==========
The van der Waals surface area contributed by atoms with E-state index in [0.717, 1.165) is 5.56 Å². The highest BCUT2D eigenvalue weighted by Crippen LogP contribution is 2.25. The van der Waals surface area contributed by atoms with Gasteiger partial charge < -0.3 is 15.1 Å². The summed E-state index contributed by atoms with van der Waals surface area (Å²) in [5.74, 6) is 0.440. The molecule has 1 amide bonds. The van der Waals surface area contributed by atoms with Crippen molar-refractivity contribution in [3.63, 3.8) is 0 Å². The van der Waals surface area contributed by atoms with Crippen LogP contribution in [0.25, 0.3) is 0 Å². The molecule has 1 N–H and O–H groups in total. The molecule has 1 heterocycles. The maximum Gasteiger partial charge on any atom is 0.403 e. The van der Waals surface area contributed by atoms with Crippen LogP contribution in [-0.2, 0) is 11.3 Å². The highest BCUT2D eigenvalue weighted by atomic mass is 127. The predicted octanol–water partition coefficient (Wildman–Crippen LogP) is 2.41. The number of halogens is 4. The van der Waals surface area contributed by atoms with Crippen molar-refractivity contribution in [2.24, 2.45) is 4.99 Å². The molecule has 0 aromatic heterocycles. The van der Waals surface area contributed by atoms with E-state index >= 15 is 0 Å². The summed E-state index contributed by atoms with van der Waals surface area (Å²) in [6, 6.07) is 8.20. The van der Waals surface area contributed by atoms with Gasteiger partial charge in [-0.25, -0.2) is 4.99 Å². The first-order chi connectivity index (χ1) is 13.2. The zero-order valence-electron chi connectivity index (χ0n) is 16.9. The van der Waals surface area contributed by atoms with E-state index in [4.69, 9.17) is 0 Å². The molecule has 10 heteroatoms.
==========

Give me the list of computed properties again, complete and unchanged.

The van der Waals surface area contributed by atoms with E-state index in [0.717, 1.165) is 5.56 Å². The highest BCUT2D eigenvalue weighted by Crippen LogP contribution is 2.25. The van der Waals surface area contributed by atoms with Gasteiger partial charge < -0.3 is 15.1 Å². The summed E-state index contributed by atoms with van der Waals surface area (Å²) in [5.74, 6) is 0.440. The molecule has 1 amide bonds. The van der Waals surface area contributed by atoms with Crippen molar-refractivity contribution in [3.63, 3.8) is 0 Å². The van der Waals surface area contributed by atoms with Crippen LogP contribution in [0.25, 0.3) is 0 Å². The molecule has 1 N–H and O–H groups in total. The molecule has 1 heterocycles. The maximum Gasteiger partial charge on any atom is 0.403 e. The van der Waals surface area contributed by atoms with Crippen LogP contribution in [-0.2, 0) is 11.3 Å². The highest BCUT2D eigenvalue weighted by atomic mass is 127. The predicted octanol–water partition coefficient (Wildman–Crippen LogP) is 2.41. The number of halogens is 4. The van der Waals surface area contributed by atoms with Crippen molar-refractivity contribution in [2.24, 2.45) is 4.99 Å². The molecule has 0 aromatic heterocycles. The van der Waals surface area contributed by atoms with E-state index >= 15 is 0 Å². The summed E-state index contributed by atoms with van der Waals surface area (Å²) in [6, 6.07) is 8.20. The van der Waals surface area contributed by atoms with Gasteiger partial charge in [-0.25, -0.2) is 4.99 Å². The first-order chi connectivity index (χ1) is 13.2. The zero-order valence-electron chi connectivity index (χ0n) is 16.9. The van der Waals surface area contributed by atoms with E-state index in [4.69, 9.17) is 0 Å². The molecule has 10 heteroatoms.